I told him how I worked for a boring homes magazine, writing about kitchens and color schemes, but how one day I wanted to write a novel. I remember being blown away by how driven he was. How he was prepared to take any risk and suffer any setback to get where he wanted. How it wasn’t so much about making money as making a difference.
Even then, I knew that whatever Art wanted, he was going to get.
I bite my lip. It’s dark outside now, the street lamps starting to glow as the taxi drags its way past the dreary shops and crowded pavements of Kentish Town High Street. If he wasn’t married to me, Art would probably have four kids by now. He should have this. I shouldn’t stop him from having this.
“It’s the hope,” I say. “I can handle anything except the hope.”
Art laughs. I know he doesn’t really understand what I mean. But he loves me and that’s enough.
“Why don’t you check out the ICSI stats,” I say. “See what you think. Then we can decide.”
Art nods enthusiastically and reaches into his pocket. A second later his phone buzzes and I realize he must have had it turned off for most of the last hour. I can’t remember the last time he turned it off for more than a few minutes.
He’s still talking on the phone as we reach Crouch End and walk into the house. Lilia, our Slovakian cleaner, is just leaving. As I shut the door behind her I notice the post piled up by the hall radiator. I pick it up and wander into the kitchen. We don’t use the other downstairs rooms that much. It’s a big house for just two people.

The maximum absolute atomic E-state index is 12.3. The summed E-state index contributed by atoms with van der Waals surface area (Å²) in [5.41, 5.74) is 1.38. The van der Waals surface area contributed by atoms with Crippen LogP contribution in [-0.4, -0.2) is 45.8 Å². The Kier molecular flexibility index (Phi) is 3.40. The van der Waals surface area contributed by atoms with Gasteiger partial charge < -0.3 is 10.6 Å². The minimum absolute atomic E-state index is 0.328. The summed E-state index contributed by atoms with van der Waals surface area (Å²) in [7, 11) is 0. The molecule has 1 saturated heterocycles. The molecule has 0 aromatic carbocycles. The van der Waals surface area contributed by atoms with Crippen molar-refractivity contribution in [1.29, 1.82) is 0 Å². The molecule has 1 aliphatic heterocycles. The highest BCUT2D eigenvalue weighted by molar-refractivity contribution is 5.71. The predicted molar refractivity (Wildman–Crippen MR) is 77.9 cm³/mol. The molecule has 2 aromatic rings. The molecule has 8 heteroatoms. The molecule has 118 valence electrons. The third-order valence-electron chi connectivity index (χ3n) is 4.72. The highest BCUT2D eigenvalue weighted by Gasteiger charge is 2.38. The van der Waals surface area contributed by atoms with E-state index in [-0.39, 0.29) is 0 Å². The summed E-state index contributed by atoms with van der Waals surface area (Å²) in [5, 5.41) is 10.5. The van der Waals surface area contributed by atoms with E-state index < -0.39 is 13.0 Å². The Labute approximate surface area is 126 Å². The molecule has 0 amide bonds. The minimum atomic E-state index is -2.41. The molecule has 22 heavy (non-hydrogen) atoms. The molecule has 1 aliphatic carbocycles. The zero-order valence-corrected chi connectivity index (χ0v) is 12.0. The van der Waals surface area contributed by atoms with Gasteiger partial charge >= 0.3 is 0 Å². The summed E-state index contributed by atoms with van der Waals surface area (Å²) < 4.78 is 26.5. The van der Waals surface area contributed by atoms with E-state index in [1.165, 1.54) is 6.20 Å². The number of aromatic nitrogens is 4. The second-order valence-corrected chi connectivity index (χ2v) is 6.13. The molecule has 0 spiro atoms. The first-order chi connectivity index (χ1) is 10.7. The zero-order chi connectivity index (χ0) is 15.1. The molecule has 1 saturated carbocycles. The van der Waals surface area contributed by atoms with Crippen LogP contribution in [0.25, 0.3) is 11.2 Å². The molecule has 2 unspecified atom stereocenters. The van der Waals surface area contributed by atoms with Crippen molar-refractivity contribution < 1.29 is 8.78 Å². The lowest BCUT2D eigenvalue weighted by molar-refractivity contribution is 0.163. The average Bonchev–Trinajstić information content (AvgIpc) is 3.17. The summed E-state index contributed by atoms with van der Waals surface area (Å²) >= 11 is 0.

I flick idly through the mail. There’s a postcard from my mum, who’s on holiday with her latest boyfriend in Australia. I set that down on the kitchen table, then take the rest and stand over the recycling pile, chucking the junk mail on top of it. I put aside two bills and an envelope bearing the logo of Art’s attorney. More junk mail follows: magazines, takeout menus … How can we receive so many pointless bits of post in just one day?
Art is still talking on the phone. His voice—low and insistent—grows louder as he passes the kitchen door, then fades again. As I throw a couple of catalogues onto the recycling pile, it teeters and finally collapses.
“Shit.” As I pick everything up, Art reappears.
“How on earth is it possible for us to generate this much paper?” I say.
“They’ve brought forward tomorrow’s Brussels meeting, so Siena’s booked me onto an earlier flight.”
“The meeting’s at ten. I’ll be leaving here just after six, so I was wondering about an early night…” Art hesitates, his eyebrows raised. I know what he’s thinking. I smile. At least it should mean the subject of IVF gets dropped for the rest of the evening.
“Sure,” I say.
We have dinner and I watch some nonsense on TV while Art makes a couple of calls and checks various spreadsheets. My program segues to the News at Ten. As the first ad break starts, I feel Art’s hand on my shoulder.